The Year of Living Dangerously
Was 2014 a Watershed?
Business in a Changing World
Stewarding the Future
The Return of Geopolitics
The Revenge of the Revisionist Powers
The Illusion of Geopolitics
The Enduring Power of the Liberal Order
How to Respond to a Disordered World
What the Kremlin Is Thinking
Putin’s Vision for Eurasia
Why the Ukraine Crisis Is the West’s Fault
The Liberal Delusions That Provoked Putin
Who Started the Ukraine Crisis?
A Broken Promise?
What the West Really Told Moscow About NATO Expansion
Why the Kremlin Is Betting on Escalation and Isolation
China's Imperial President
Xi Jinping Tightens His Grip
Keep Hope Alive
How to Prevent U.S.-Chinese Relations From Blowing Up
Asia for the Asians
Why Chinese-Russian Friendship Is Here To Stay
A Meeting of the Minds
Did Japan and China Just Press Reset?
The End of Realist Politics in the Middle East
The Middle East's Durable Map
Rumors of Sykes-Picot's Death are Greatly Exaggerated
Staying Out of Syria
Why the United States Shouldn't Enter the Civil War—But Why It Might Anyway
The Hollow Coalition
Washington's Timid European Allies
This is What Détente Looks Like
The United States and Iran Join Forces Against ISIS
Measuring the Threat from Returning Jihadists
Welcome to the Revolution
Why Shale Is the Next Shale
New World Order
Labor, Capital, and Ideas in the Power Law Economy
The Strategic Logic of Trade
New Rules of the Road for the Global Market
Chinese President Xi Jinping has articulated a simple but powerful vision: the rejuvenation of the Chinese nation. It is a patriotic call to arms, drawing inspiration from the glories of China’s imperial past and the ideals of its socialist present to promote political unity at home and influence abroad. After just two years in office, Xi has advanced himself as a transformative leader, adopting an agenda that proposes to reform, if not revolutionize, political and economic relations not only within China but also with the rest of the world.
Underlying Xi’s vision is a growing sense of urgency. Xi assumed power at a moment when China, despite its economic success, was politically adrift. The Chinese Communist Party, plagued by corruption and lacking a compelling ideology, had lost credibility among the public, and social unrest was on the rise. The Chinese economy, still growing at an impressive clip, had begun to show signs of strain and uncertainty. And on the international front, despite its position as a global economic power, China was punching well below its weight. Beijing had failed to respond effectively to the crises in Libya and Syria and had stood by as political change rocked two of its closest partners, Myanmar (also known as Burma) and North Korea. To many observers, it appeared as though China had no overarching foreign policy strategy.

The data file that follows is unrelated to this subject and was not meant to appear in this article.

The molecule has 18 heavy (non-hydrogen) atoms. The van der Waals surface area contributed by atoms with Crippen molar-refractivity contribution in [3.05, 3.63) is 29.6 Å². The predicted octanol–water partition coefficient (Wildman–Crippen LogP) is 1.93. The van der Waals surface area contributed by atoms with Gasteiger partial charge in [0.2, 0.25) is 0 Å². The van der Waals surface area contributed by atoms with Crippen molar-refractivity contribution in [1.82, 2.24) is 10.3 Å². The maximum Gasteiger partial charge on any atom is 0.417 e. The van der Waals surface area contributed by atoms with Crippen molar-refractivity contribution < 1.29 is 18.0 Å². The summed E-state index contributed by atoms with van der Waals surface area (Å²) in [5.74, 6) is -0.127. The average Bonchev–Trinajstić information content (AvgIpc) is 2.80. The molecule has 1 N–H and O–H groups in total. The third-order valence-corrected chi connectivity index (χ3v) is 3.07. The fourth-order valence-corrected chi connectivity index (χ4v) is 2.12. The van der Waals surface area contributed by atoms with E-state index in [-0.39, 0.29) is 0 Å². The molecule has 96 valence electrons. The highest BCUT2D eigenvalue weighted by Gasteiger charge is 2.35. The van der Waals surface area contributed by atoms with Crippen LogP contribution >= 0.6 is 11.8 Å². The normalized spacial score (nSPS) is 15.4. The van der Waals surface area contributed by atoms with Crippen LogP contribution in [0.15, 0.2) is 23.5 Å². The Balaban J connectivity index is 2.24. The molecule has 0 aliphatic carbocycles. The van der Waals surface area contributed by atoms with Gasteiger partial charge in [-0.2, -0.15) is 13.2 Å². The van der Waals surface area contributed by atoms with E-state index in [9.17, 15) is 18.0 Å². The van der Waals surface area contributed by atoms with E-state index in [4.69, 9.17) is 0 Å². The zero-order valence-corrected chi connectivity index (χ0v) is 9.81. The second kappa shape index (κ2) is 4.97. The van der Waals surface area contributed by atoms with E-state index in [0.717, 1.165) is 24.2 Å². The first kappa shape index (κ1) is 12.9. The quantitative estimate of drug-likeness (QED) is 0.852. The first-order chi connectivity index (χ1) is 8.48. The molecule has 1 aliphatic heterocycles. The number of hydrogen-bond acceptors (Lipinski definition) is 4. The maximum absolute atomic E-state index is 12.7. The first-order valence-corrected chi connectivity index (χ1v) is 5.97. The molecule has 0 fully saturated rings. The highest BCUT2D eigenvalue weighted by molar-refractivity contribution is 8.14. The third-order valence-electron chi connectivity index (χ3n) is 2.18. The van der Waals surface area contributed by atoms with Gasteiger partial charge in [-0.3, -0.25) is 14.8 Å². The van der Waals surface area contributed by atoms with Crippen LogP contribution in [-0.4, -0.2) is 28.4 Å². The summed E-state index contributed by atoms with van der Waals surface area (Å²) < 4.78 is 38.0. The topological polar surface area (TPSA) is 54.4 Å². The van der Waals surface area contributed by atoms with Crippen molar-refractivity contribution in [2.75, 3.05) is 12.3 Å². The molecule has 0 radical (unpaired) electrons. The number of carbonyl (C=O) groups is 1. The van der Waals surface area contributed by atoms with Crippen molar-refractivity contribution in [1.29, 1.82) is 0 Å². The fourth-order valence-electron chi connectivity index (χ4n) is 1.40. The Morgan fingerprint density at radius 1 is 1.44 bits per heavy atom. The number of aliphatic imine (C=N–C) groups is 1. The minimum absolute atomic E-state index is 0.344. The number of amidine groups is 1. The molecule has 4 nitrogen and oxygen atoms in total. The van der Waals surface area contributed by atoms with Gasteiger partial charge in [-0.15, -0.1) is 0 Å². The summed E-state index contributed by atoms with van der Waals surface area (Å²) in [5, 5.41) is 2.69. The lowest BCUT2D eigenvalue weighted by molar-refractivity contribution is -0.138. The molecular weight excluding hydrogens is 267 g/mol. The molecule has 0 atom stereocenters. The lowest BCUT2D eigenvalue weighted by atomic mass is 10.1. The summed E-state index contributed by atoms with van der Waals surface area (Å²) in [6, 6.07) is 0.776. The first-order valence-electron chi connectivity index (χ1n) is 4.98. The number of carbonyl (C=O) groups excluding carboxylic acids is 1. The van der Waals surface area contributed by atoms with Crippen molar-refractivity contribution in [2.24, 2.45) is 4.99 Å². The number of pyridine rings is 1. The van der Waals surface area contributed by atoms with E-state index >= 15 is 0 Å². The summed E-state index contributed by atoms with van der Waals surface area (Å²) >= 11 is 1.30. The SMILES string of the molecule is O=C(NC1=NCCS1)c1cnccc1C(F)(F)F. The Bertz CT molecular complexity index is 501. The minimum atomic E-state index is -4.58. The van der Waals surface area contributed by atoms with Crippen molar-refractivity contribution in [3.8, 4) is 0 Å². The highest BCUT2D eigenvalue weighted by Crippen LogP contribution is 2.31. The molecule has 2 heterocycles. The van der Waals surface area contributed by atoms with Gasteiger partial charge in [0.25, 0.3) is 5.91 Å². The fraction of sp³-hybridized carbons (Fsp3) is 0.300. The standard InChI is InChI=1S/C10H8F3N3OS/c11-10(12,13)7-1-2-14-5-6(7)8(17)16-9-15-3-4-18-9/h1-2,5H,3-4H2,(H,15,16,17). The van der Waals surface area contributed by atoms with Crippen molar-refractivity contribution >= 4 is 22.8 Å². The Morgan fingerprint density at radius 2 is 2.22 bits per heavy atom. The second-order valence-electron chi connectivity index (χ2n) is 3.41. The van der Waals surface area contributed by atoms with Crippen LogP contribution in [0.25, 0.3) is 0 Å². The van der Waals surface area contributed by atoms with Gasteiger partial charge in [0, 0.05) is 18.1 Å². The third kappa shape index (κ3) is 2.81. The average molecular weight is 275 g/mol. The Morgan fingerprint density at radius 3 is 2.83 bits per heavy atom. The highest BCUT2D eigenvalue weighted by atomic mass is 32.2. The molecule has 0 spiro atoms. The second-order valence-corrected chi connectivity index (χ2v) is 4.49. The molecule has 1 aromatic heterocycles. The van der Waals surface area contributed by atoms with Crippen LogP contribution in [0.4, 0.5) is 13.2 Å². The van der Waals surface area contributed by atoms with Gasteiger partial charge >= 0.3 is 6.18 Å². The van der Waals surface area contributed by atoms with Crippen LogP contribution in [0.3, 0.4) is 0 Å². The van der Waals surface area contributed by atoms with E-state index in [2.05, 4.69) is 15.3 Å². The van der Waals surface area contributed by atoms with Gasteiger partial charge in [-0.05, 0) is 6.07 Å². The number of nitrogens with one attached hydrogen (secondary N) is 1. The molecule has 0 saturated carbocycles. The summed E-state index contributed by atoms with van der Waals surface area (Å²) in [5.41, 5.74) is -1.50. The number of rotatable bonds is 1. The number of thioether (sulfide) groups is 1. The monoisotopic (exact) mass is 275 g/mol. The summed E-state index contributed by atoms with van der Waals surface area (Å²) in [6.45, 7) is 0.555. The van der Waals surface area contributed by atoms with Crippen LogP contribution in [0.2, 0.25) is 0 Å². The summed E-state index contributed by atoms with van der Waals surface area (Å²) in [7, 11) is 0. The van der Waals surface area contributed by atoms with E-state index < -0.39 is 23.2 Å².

Xi has reacted to this sense of malaise with a power grab -- for himself, for the Communist Party, and for China. He has rejected the communist tradition of collective leadership, instead establishing himself as the paramount leader within a tightly centralized political system. At home, his proposed economic reforms will bolster the role of the market but nonetheless allow the state to retain significant control. Abroad, Xi has sought to elevate China by expanding trade and investment, creating new international institutions, and strengthening the military. His vision contains an implicit fear: that an open door to Western political and economic ideas will undermine the
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